Simply, for the first frame, the model is trained with the initial position of the target object. The patch is larger than the tracked object to provide some context and the input patch is weighted by a cosine window to mitigate the boundary artifacts of the circular shifts.

For a new frame a test image page is set by the current bounding box position. The target is detected over the test image patch as the maximum score location and the bounding box is updated. The new model is trained at the new position. And finally, to provide the tracker with some memory, both `alphaf`

and `x`

are updated by a convex combination of the current and the previous states:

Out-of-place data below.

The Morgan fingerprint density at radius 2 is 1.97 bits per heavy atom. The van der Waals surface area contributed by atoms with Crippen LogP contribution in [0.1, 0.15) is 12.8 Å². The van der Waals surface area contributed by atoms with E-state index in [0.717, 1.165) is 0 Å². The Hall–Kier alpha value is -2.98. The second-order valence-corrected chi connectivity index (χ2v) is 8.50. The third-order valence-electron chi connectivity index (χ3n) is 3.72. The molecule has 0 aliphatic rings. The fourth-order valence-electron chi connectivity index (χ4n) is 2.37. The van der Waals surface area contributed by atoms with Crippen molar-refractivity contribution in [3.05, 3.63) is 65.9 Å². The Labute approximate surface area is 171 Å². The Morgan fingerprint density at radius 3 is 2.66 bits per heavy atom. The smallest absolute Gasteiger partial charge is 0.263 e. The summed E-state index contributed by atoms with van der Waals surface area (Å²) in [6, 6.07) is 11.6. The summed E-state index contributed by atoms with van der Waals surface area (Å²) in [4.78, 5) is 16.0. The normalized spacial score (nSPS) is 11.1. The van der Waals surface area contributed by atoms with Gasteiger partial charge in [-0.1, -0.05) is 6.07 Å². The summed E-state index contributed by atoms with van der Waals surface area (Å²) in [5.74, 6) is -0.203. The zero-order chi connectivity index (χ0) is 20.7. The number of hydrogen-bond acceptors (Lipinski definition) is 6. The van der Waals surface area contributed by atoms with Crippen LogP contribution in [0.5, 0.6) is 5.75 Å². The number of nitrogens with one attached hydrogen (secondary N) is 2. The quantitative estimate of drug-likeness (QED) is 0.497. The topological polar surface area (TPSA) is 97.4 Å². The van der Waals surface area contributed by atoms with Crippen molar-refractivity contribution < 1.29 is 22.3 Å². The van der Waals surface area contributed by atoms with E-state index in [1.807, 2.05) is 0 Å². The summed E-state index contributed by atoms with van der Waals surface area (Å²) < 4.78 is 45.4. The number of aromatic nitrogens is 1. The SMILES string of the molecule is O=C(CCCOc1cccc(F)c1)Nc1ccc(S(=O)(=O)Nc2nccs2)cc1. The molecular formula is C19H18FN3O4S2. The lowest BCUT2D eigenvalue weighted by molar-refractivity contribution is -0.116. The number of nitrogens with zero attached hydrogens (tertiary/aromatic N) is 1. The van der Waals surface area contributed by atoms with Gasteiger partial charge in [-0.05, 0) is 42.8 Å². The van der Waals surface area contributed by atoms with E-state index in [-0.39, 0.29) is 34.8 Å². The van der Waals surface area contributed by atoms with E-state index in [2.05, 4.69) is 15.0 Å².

\begin{equation} \hat \alpha^{(t)} = \gamma \hat \alpha + (1-\gamma) \hat \alpha^{(t-1)}, \\ x^{(t)} = \gamma x + (1-\gamma) x^{(t-1)}, \end{equation} where parameter $\gamma \in [0,1]$ controls the tracker adaptation. Default $\gamma$ is 0.075.

Your task will be to track an object in the Billa-leaflet video billa.avi. You will implement the KCF tracker and generate a video where the tracked bounding box is superimposed into every video frame.

The video is processed by the following algorithm:

- Open the input video
- Set the target object bounding box →
`bbox0`

- While not EOF
- read video frame →
`I`

- IF the 1st frame,
- Init the tracker state
`[S] = track_init_kcf(I, bbox0, opts)`

- ELSE
- Update tracker state
`[S] = track_kcf(S, I)`

- END
- Visualize
`show_kcf_tracker_state(S, I)`

- Add the result into output video